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Perinatal and neonatal determinants of childhood type 1 diabetes. A case-control study in Yorkshire, U.K.

Abstract

OBJECTIVE

To identify environmental factors that exert their effect in the perinatal and neonatal period and influence the subsequent onset of insulin dependent (type 1) diabetes during childhood.

RESEARCH DESIGN AND METHODS

A population-based case-control study of data abstracted from the hospital obstetric and neonatal records of 196 children with type 1 diabetes and 325 age- and sex-matched control subjects. Analysis of matched sets by conditional logistic regression was conducted for a range of perinatal and neonatal factors.

RESULTS

A significantly raised risk was observed for illnesses in the neonatal period (OR 1.61, 95% CI 1.06-2.44), the majority of which were infections and respiratory difficulties. Exclusive breast feeding as the initial feeding method was significantly protective (OR 0.65, 95% CI 0.45-0.94). There were no significant associations with high- or low-birth weight, being firstborn or small-for-dates. All factors significant (5% level) for the entire dataset, that is, maternal age, type 1 diabetes in mothers, preeclampsia, delivery by cesarean section, neonatal illnesses, and initial breast feeding were modeled and the OR remained significant for all variables other than cesarean section.

CONCLUSIONS

The findings are based on medical record data that cannot be subject to biased recall of mothers. Neonatal illnesses increased and initial breast feeding decreased the risk of childhood type 1 diabetes. Further determinants of risk are mothers with type 1 diabetes, older mothers, and preeclampsia during pregnancy.

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  • Authors+Show Affiliations

    ,

    Paediatric Epidemiology Group, University of Leeds, U.K.

    , , , ,

    Source

    Diabetes care 22:6 1999 Jun pg 928-32

    MeSH

    Adolescent
    Breast Feeding
    Case-Control Studies
    Cesarean Section
    Child
    Child, Preschool
    Diabetes Mellitus, Type 1
    England
    Environment
    Female
    Humans
    Infant
    Infant, Newborn
    Male
    Maternal Age
    Multivariate Analysis
    Pre-Eclampsia
    Pregnancy
    Pregnancy in Diabetics
    Regression Analysis
    Risk Factors

    Pub Type(s)

    Journal Article
    Research Support, Non-U.S. Gov't

    Language

    eng

    PubMed ID

    10372244

    Citation

    McKinney, P A., et al. "Perinatal and Neonatal Determinants of Childhood Type 1 Diabetes. a Case-control Study in Yorkshire, U.K." Diabetes Care, vol. 22, no. 6, 1999, pp. 928-32.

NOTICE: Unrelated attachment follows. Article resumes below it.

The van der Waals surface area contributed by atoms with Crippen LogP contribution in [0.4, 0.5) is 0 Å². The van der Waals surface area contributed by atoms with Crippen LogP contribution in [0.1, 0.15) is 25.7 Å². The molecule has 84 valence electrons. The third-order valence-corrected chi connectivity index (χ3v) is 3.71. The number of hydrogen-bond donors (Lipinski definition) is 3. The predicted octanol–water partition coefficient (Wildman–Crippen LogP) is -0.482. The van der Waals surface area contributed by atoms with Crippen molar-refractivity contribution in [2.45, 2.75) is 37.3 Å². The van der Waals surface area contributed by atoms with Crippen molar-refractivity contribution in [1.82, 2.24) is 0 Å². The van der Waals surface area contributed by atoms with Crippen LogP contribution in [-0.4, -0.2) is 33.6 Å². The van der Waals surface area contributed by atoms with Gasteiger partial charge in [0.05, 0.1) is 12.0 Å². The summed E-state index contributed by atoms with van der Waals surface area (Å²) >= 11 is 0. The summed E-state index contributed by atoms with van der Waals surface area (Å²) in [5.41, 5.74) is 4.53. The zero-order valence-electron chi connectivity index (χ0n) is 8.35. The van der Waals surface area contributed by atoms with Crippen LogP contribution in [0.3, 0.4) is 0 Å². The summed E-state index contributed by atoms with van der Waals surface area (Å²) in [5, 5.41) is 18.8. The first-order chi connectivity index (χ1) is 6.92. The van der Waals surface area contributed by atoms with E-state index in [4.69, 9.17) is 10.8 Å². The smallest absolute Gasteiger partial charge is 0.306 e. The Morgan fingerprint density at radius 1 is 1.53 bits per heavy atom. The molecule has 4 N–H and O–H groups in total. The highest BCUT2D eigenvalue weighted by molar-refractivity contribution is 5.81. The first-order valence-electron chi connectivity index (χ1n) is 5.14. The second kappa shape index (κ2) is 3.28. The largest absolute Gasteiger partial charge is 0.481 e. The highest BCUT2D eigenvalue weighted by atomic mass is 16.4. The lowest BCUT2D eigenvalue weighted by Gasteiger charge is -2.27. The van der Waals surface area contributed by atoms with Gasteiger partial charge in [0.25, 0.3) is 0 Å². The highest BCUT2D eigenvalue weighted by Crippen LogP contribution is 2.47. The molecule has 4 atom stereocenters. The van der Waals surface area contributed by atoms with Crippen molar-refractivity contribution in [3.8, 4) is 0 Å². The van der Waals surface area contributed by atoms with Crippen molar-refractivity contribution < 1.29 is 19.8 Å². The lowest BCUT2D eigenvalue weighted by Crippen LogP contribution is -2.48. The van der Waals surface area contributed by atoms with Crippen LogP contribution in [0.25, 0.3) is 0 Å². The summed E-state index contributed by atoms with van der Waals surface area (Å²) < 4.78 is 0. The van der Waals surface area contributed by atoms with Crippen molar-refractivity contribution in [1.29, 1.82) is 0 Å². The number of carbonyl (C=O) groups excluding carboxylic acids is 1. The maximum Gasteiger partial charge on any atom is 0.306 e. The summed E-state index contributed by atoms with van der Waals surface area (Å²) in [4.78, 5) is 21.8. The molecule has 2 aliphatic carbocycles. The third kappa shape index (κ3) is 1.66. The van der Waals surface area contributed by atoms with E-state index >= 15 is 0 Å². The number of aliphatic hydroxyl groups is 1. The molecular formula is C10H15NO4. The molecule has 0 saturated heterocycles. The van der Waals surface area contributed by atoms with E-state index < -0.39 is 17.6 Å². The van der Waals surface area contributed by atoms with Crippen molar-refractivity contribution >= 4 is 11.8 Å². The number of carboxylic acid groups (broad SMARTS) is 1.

McKinney PA, Parslow R, Gurney KA, et al. Perinatal and neonatal determinants of childhood type 1 diabetes. A case-control study in Yorkshire, U.K. Diabetes Care. 1999;22(6):928-32.
    McKinney, P. A., Parslow, R., Gurney, K. A., Law, G. R., Bodansky, H. J., & Williams, R. (1999). Perinatal and neonatal determinants of childhood type 1 diabetes. A case-control study in Yorkshire, U.K. Diabetes Care, 22(6), pp. 928-32.
    McKinney PA, et al. Perinatal and Neonatal Determinants of Childhood Type 1 Diabetes. a Case-control Study in Yorkshire, U.K. Diabetes Care. 1999;22(6):928-32. PubMed PMID: 10372244.
    * Article titles in AMA citation format should be in sentence-case
    TY - JOUR T1 - Perinatal and neonatal determinants of childhood type 1 diabetes. A case-control study in Yorkshire, U.K. AU - McKinney,P A, AU - Parslow,R, AU - Gurney,K A, AU - Law,G R, AU - Bodansky,H J, AU - Williams,R, PY - 1999/6/18/pubmed PY - 1999/6/18/medline PY - 1999/6/18/entrez SP - 928 EP - 32 JF - Diabetes care JO - Diabetes Care VL - 22 IS - 6 N2 - OBJECTIVE: To identify environmental factors that exert their effect in the perinatal and neonatal period and influence the subsequent onset of insulin dependent (type 1) diabetes during childhood. RESEARCH DESIGN AND METHODS: A population-based case-control study of data abstracted from the hospital obstetric and neonatal records of 196 children with type 1 diabetes and 325 age- and sex-matched control subjects. Analysis of matched sets by conditional logistic regression was conducted for a range of perinatal and neonatal factors. RESULTS: A significantly raised risk was observed for illnesses in the neonatal period (OR 1.61, 95% CI 1.06-2.44), the majority of which were infections and respiratory difficulties. Exclusive breast feeding as the initial feeding method was significantly protective (OR 0.65, 95% CI 0.45-0.94). There were no significant associations with high- or low-birth weight, being firstborn or small-for-dates. All factors significant (5% level) for the entire dataset, that is, maternal age, type 1 diabetes in mothers, preeclampsia, delivery by cesarean section, neonatal illnesses, and initial breast feeding were modeled and the OR remained significant for all variables other than cesarean section. CONCLUSIONS: The findings are based on medical record data that cannot be subject to biased recall of mothers. Neonatal illnesses increased and initial breast feeding decreased the risk of childhood type 1 diabetes. Further determinants of risk are mothers with type 1 diabetes, older mothers, and preeclampsia during pregnancy. SN - 0149-5992 UR - https://www.unboundmedicine.com/medline/citation/10372244/Perinatal_and_neonatal_determinants_of_childhood_type_1_diabetes__A_case_control_study_in_Yorkshire_U_K_ L2 - http://care.diabetesjournals.org/cgi/pmidlookup?view=long&pmid=10372244 DB - PRIME DP - Unbound Medicine ER -